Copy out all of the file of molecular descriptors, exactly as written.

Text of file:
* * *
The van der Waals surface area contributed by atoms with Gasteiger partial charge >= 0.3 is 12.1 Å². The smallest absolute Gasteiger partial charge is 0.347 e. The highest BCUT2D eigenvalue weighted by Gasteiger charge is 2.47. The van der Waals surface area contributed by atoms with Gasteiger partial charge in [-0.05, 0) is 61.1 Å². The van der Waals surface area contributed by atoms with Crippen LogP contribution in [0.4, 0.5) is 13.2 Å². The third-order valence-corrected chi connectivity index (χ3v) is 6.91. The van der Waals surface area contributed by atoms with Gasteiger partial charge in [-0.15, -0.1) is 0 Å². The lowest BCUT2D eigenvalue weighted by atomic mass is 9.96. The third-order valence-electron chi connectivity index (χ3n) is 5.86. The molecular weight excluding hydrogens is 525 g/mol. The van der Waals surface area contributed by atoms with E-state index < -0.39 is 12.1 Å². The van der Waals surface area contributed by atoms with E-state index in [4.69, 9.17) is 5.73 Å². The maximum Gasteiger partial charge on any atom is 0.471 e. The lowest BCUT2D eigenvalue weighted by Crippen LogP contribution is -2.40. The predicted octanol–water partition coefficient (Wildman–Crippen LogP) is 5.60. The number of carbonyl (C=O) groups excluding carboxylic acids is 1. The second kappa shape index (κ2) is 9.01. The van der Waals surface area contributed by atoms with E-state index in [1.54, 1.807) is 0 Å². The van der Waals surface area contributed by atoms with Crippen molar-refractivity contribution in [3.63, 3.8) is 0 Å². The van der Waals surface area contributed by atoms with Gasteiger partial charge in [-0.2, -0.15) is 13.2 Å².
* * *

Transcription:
The van der Waals surface area contributed by atoms with Gasteiger partial charge >= 0.3 is 12.1 Å². The smallest absolute Gasteiger partial charge is 0.347 e. The highest BCUT2D eigenvalue weighted by Gasteiger charge is 2.47. The van der Waals surface area contributed by atoms with Gasteiger partial charge in [-0.05, 0) is 61.1 Å². The van der Waals surface area contributed by atoms with Crippen LogP contribution in [0.4, 0.5) is 13.2 Å². The third-order valence-corrected chi connectivity index (χ3v) is 6.91. The van der Waals surface area contributed by atoms with Gasteiger partial charge in [-0.15, -0.1) is 0 Å². The lowest BCUT2D eigenvalue weighted by atomic mass is 9.96. The third-order valence-electron chi connectivity index (χ3n) is 5.86. The molecular weight excluding hydrogens is 525 g/mol. The van der Waals surface area contributed by atoms with E-state index < -0.39 is 12.1 Å². The van der Waals surface area contributed by atoms with E-state index in [4.69, 9.17) is 5.73 Å². The maximum Gasteiger partial charge on any atom is 0.471 e. The lowest BCUT2D eigenvalue weighted by Crippen LogP contribution is -2.40. The predicted octanol–water partition coefficient (Wildman–Crippen LogP) is 5.60. The number of carbonyl (C=O) groups excluding carboxylic acids is 1. The second kappa shape index (κ2) is 9.01. The van der Waals surface area contributed by atoms with E-state index in [1.54, 1.807) is 0 Å². The van der Waals surface area contributed by atoms with Crippen molar-refractivity contribution in [3.63, 3.8) is 0 Å². The van der Waals surface area contributed by atoms with Gasteiger partial charge in [-0.2, -0.15) is 13.2 Å².